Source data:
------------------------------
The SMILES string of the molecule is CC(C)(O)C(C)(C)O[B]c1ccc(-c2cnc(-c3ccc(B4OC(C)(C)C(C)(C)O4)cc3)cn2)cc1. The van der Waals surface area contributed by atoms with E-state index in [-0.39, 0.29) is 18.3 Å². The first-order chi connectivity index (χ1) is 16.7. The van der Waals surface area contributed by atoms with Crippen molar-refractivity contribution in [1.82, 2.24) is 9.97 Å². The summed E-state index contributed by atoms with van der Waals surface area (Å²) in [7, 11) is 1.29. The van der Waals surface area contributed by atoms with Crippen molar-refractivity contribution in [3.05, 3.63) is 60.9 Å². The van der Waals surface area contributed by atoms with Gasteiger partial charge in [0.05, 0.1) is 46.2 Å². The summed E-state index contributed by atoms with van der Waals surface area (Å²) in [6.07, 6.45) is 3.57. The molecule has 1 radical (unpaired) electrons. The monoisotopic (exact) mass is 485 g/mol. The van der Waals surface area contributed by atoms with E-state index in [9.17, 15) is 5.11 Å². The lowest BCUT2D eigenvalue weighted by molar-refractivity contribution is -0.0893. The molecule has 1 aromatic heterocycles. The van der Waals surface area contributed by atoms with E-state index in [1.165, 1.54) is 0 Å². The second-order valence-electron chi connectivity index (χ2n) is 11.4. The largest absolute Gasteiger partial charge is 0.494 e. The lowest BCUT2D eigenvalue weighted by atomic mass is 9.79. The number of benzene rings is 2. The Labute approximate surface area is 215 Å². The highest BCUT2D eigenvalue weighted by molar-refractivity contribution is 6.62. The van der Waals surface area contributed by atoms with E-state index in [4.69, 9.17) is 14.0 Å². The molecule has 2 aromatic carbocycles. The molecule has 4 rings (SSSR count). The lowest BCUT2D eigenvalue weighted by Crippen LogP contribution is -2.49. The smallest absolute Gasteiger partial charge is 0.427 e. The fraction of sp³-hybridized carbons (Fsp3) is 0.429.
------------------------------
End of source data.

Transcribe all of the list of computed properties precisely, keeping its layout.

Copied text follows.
The SMILES string of the molecule is CC(C)(O)C(C)(C)O[B]c1ccc(-c2cnc(-c3ccc(B4OC(C)(C)C(C)(C)O4)cc3)cn2)cc1. The van der Waals surface area contributed by atoms with E-state index in [-0.39, 0.29) is 18.3 Å². The first-order chi connectivity index (χ1) is 16.7. The van der Waals surface area contributed by atoms with Crippen molar-refractivity contribution in [1.82, 2.24) is 9.97 Å². The summed E-state index contributed by atoms with van der Waals surface area (Å²) in [7, 11) is 1.29. The van der Waals surface area contributed by atoms with Crippen molar-refractivity contribution in [3.05, 3.63) is 60.9 Å². The van der Waals surface area contributed by atoms with Gasteiger partial charge in [0.05, 0.1) is 46.2 Å². The summed E-state index contributed by atoms with van der Waals surface area (Å²) in [6.07, 6.45) is 3.57. The molecule has 1 radical (unpaired) electrons. The monoisotopic (exact) mass is 485 g/mol. The van der Waals surface area contributed by atoms with E-state index in [9.17, 15) is 5.11 Å². The lowest BCUT2D eigenvalue weighted by molar-refractivity contribution is -0.0893. The molecule has 1 aromatic heterocycles. The van der Waals surface area contributed by atoms with E-state index in [1.165, 1.54) is 0 Å². The second-order valence-electron chi connectivity index (χ2n) is 11.4. The largest absolute Gasteiger partial charge is 0.494 e. The lowest BCUT2D eigenvalue weighted by atomic mass is 9.79. The number of benzene rings is 2. The Labute approximate surface area is 215 Å². The highest BCUT2D eigenvalue weighted by molar-refractivity contribution is 6.62. The van der Waals surface area contributed by atoms with E-state index in [4.69, 9.17) is 14.0 Å². The molecule has 2 aromatic carbocycles. The molecule has 4 rings (SSSR count). The lowest BCUT2D eigenvalue weighted by Crippen LogP contribution is -2.49. The smallest absolute Gasteiger partial charge is 0.427 e. The fraction of sp³-hybridized carbons (Fsp3) is 0.429.